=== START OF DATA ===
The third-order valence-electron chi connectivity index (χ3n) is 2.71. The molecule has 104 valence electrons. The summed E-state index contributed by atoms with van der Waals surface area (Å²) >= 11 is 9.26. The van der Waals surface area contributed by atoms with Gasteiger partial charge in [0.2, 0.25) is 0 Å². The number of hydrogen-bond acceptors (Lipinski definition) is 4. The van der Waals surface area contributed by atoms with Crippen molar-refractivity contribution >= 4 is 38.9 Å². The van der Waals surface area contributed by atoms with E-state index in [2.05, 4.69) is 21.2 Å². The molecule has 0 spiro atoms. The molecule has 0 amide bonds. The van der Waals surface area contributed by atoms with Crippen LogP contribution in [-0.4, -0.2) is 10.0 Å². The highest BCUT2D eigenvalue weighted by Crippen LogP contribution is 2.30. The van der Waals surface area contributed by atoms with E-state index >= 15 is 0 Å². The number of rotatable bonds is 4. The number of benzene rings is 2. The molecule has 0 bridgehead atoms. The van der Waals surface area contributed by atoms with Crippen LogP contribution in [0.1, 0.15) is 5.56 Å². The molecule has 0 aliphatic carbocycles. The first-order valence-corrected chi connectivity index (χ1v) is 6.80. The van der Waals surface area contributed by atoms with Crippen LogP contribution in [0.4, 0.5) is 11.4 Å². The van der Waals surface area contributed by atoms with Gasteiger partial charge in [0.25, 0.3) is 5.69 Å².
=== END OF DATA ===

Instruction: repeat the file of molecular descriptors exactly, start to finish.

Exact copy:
The third-order valence-electron chi connectivity index (χ3n) is 2.71. The molecule has 104 valence electrons. The summed E-state index contributed by atoms with van der Waals surface area (Å²) >= 11 is 9.26. The van der Waals surface area contributed by atoms with Gasteiger partial charge in [0.2, 0.25) is 0 Å². The number of hydrogen-bond acceptors (Lipinski definition) is 4. The van der Waals surface area contributed by atoms with Crippen molar-refractivity contribution >= 4 is 38.9 Å². The van der Waals surface area contributed by atoms with E-state index in [2.05, 4.69) is 21.2 Å². The molecule has 0 spiro atoms. The molecule has 0 amide bonds. The van der Waals surface area contributed by atoms with Crippen LogP contribution in [-0.4, -0.2) is 10.0 Å². The highest BCUT2D eigenvalue weighted by Crippen LogP contribution is 2.30. The van der Waals surface area contributed by atoms with E-state index >= 15 is 0 Å². The number of rotatable bonds is 4. The number of benzene rings is 2. The molecule has 0 bridgehead atoms. The van der Waals surface area contributed by atoms with Crippen LogP contribution in [0.1, 0.15) is 5.56 Å². The molecule has 0 aliphatic carbocycles. The first-order valence-corrected chi connectivity index (χ1v) is 6.80. The van der Waals surface area contributed by atoms with Crippen LogP contribution in [0.4, 0.5) is 11.4 Å². The van der Waals surface area contributed by atoms with Gasteiger partial charge in [0.25, 0.3) is 5.69 Å².